I hope that in higher education, small classes will not be replaced by large classes or open-enrollment online classes (“Future college,” editorial, Jan. 28).
Education is not just facts learned. Personal interaction with fellow students and the instructor provides important and powerful stimuli, and class size matters with respect to goals and teaching.
Universities have to recognize that learning facts does not make a college education important; what is important is learning to use information accurately in a creative way. The information is only a means to an end. If facts are all there is to an education, students can get facts for free on the Internet.
There is a feeling that students will flock to online open-enrollment classes provided by super-professors. However, the interaction in small classes is missing.
Class size affects what the instructor sets as goals and how students learn. Administrators know the value of small classes; they practice that principle all the time.
When they want to make substantive decisions, they meet with small groups. They know that small groups achieve more and do so better than large groups.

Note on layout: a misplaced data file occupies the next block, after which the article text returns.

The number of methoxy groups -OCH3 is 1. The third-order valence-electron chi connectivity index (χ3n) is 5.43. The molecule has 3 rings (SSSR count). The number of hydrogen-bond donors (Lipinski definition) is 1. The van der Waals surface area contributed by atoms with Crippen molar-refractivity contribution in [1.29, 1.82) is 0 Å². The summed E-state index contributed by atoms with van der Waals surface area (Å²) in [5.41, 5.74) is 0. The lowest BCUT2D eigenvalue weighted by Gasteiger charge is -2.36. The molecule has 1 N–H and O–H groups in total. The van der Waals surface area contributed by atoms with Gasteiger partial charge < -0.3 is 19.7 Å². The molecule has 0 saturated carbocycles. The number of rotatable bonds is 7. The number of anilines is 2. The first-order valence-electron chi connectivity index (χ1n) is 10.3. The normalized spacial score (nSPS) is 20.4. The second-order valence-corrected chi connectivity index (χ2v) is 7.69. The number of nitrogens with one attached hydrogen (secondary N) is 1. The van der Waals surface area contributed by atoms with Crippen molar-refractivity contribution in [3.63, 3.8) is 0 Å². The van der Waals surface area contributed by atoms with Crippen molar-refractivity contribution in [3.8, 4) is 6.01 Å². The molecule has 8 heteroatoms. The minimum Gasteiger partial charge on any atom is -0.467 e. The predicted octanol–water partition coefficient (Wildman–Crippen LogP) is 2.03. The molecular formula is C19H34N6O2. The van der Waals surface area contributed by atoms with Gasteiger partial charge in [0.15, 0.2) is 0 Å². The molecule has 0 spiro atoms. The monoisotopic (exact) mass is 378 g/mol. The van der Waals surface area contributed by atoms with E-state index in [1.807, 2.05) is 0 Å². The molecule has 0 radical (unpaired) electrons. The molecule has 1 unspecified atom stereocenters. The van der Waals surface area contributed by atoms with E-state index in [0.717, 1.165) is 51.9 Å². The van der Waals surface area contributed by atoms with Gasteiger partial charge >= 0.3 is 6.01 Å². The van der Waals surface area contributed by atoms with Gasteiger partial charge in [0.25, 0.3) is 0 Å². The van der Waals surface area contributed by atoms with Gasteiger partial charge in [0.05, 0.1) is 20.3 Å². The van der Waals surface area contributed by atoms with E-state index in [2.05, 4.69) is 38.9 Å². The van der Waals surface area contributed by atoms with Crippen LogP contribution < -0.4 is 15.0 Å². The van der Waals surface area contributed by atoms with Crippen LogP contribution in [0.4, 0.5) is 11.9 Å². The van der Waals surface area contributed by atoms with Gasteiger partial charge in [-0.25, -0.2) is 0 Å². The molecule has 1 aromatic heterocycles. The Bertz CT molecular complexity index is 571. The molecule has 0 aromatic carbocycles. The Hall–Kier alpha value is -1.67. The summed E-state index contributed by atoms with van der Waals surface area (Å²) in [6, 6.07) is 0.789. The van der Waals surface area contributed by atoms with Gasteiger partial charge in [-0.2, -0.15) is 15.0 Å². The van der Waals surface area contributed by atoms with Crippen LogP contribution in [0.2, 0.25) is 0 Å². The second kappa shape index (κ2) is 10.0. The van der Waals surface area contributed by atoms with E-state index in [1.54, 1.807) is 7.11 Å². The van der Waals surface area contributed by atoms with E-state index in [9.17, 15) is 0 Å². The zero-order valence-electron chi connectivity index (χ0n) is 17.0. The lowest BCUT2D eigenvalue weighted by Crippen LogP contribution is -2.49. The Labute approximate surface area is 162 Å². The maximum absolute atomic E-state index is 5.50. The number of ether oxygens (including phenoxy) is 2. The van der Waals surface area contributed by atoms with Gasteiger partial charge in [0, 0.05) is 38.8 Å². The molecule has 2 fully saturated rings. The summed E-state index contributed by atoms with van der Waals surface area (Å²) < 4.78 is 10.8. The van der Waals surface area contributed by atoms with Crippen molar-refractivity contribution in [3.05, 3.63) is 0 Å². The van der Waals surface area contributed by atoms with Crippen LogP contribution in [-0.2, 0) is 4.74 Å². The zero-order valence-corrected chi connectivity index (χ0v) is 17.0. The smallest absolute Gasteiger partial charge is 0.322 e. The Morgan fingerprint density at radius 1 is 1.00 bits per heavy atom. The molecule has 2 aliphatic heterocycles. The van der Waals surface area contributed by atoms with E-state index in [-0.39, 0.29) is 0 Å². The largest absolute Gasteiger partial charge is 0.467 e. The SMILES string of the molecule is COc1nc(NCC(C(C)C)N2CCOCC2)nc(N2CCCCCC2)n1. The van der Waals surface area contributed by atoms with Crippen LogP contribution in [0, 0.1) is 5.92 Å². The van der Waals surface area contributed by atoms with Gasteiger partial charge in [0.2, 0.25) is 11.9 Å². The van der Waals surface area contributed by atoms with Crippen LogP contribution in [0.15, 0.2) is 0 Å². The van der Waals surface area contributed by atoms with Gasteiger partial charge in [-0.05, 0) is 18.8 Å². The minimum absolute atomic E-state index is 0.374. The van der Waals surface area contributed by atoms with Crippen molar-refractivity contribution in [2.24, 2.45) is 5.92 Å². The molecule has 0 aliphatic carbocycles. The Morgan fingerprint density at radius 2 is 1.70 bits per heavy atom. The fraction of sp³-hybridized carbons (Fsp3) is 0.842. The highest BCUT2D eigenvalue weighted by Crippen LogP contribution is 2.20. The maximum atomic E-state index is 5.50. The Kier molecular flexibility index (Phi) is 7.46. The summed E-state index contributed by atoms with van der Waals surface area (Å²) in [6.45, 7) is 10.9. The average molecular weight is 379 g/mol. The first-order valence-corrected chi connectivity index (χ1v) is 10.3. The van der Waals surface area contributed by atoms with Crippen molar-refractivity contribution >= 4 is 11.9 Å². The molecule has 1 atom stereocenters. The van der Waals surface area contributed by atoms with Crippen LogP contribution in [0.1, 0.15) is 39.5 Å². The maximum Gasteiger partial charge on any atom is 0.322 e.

SAM NADLER, JR.
Editor’s note: The writer is an adjunct instructor in the University of Toledo’s department of mathematics and statistics.
Work to stop dating violence
February is Teen Dating Violence Awareness and Prevention Month, a national effort to raise awareness about abuse in teen relationships. Unfortunately, the problem is staggering.
A nationwide survey conducted by the federal Centers for Disease Control found that 9.4 percent of high school students report being hit, slapped, or physically hurt on purpose by their boyfriend or girlfriend in the 12 months prior to the survey. By the time they graduate from college, 44 percent of students will have been in an abusive relationship.
Thirty percent of teenagers who have been in a dating relationship say that they have been text-messaged between 10 and 30 times an hour by a partner seeking to find out where they are, what they are doing, or who they are with. Twenty-three percent of teens who have been physically or sexually assaulted by a dating partner say they reported the abuse to no one.
In addition to physical injuries, teens who are victims of dating violence face a host of negative health consequences, including depression, suicide, and eating disorders. They are more likely to engage in risky behavior such as smoking, alcohol abuse, and illegal drug use. They are three times more likely to become pregnant and more than twice as likely to report a sexually transmitted disease.
Parents, teachers, faith leaders, and all other individuals who touch the lives of young people have an important role in preventing teen dating violence.
Through these individuals, teens have the opportunity to learn that healthy relationships are formed through respect, trust, equality, honesty, support, good communication, understanding, and the celebration of individual differences.
Teens also can learn that a healthy relationship should never involve fear or intimidation.
Chief Executive Officer Family and Child Abuse Prevention Center